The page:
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CAS number 153719-23-4 YesY
PubChem 5485188
ChemSpider 4588645 YesY
UNII 747IC8B487 YesY
KEGG C18513 YesY
Jmol-3D images Image 1
Molecular formula C8H10ClN5O3S
Molar mass 291.71 g mol−1
Density 1.57 g/cm3
Melting point 139.1 °C (282.4 °F; 412.2 K)
Solubility in water 4.1 g/L
R-phrases R22
Except where noted otherwise, data are given for materials in their standard state (at 25 °C (77 °F), 100 kPa)
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Infobox references

Thiamethoxam is an insecticide in the class of neonicotinoids. It has a broad spectrum of activity against many types of insects.


Thiamethoxam was developed by Syngenta but a patent dispute arose with Bayer which already had patents covering other neonicotinoids including imidacloprid. In 2002 the dispute was settled, with Syngenta paying Bayer $120 million in exchange for worldwide rights to thiamethoxam.[3][4]


Thiamethoxam is a systemic insecticide that is absorbed quickly by plants and transported to all parts of the plant, where it acts as a deterrent to insect feeding. It is active in the stomach of the insects, and also through direct contact. The compound interferes with information transfer between nerve cells, making the insects become paralyzed.

Thiamethoxam is effective against aphids, thrips, beetles, centipedes, millipedes, sawflies, leaf miners, stem borers and termites.

Syngenta asserts that thiamethoxam triggers various physiological reactions, which induce the expression of specific functional proteins involved in various stress defense mechanisms of the plant allowing it to better cope under tough growing conditions.[5]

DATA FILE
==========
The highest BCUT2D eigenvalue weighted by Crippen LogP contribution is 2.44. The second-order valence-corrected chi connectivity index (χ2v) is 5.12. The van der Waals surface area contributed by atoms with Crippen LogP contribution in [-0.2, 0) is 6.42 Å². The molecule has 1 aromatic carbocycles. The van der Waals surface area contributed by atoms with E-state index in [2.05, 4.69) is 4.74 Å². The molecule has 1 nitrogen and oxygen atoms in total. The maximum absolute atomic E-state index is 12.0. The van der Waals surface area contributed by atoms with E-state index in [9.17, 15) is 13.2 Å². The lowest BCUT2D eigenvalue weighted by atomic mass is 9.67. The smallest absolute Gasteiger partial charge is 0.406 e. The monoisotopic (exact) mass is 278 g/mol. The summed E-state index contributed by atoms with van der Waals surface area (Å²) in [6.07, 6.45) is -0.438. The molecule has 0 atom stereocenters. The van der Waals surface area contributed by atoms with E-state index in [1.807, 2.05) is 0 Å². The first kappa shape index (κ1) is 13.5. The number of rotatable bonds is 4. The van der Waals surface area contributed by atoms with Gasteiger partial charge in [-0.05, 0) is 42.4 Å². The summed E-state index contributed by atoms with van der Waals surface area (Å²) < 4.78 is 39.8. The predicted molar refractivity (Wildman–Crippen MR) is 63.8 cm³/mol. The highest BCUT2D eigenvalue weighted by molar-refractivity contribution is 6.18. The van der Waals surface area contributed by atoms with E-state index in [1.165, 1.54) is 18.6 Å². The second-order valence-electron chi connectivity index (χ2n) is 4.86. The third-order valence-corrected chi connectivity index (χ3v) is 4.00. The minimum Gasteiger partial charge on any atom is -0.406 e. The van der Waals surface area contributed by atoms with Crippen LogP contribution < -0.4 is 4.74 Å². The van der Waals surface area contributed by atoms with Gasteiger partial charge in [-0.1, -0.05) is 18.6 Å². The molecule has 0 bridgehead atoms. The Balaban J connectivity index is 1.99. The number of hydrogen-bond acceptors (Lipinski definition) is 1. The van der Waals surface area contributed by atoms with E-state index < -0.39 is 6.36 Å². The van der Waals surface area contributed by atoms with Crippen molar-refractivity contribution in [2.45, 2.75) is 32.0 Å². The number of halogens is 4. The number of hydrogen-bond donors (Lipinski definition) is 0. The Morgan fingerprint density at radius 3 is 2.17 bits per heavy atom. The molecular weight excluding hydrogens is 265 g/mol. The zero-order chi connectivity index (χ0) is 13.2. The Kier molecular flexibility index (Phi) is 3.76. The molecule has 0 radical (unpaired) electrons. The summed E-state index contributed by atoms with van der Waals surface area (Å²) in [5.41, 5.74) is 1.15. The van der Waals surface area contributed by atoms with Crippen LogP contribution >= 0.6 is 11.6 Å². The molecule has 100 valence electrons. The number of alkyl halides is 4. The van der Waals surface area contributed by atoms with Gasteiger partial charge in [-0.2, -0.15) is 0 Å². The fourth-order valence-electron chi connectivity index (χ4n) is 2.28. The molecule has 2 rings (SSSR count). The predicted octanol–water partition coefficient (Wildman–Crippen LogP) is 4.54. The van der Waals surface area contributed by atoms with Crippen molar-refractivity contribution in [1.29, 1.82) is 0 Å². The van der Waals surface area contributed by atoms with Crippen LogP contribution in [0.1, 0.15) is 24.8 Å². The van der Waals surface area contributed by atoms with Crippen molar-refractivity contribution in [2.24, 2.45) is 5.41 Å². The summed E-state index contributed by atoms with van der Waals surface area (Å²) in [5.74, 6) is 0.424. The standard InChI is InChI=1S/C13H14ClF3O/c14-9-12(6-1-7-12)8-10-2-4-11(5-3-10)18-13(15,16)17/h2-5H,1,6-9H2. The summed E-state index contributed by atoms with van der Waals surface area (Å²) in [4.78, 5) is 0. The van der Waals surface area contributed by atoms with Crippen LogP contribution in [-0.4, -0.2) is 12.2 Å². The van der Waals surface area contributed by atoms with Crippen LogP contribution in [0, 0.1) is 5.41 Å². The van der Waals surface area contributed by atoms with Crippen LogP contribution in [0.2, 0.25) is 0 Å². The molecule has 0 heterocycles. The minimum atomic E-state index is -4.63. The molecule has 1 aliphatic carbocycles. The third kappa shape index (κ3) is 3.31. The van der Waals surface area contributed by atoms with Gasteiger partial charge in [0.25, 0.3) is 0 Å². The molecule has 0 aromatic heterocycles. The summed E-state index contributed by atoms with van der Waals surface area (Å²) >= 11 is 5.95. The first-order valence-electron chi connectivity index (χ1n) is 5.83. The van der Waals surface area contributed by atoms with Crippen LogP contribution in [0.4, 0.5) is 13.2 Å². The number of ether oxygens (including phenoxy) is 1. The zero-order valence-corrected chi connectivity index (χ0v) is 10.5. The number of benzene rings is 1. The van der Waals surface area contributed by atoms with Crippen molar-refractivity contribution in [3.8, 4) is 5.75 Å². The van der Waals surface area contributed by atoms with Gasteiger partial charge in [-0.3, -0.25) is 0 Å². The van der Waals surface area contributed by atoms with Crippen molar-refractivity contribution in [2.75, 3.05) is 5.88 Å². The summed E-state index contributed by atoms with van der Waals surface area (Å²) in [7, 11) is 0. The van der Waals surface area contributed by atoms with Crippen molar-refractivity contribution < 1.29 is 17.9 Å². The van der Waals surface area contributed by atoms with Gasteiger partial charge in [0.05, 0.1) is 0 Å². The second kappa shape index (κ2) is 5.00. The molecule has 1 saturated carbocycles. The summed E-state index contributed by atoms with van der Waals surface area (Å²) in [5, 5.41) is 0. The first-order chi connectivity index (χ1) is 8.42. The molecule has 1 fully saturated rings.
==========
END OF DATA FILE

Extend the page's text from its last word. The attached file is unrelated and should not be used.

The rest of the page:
Thiamethoxam is a moderately toxic substance. In normal use, there are no unacceptable risks involved. The substance is toxic to bees and harmful to aquatic and soil organisms, although the level of toxicity to bees is not yet clear. A metabolite of thiamethoxam in soil is clothianidin.

Banned by European Union in 2013[edit]

In 2012, several peer reviewed independent studies were published showing that several neonicotinoids had previously undetected routes of exposure affecting bees including through dust, pollen, and nectar; that sub-nanogram toxicity resulted in failure to return to the hive without immediate lethality, the primary symptom of colony collapse disorder; and showing environmental persistence in agricultural irrigation channels and soil. However, not all studies have found significant effects, and the studies carried out to date have not reached a clear conclusion on the impacts of neonicotinoids.[6] These reports prompted a formal peer review by the European Food Safety Authority, which stated in January 2013 that neonicotinoids pose an unacceptably high risk to bees, and that the industry-sponsored science upon which regulatory agencies' claims of safety have relied on may be flawed and contain several data gaps not previously considered.[7] In April 2013, the European Union voted for a two-year restriction on neonicotinoid insecticides. The ban will restrict the use of imidacloprid, clothianidin, and thiamethoxam for use on crops that are attractive to bees.[8]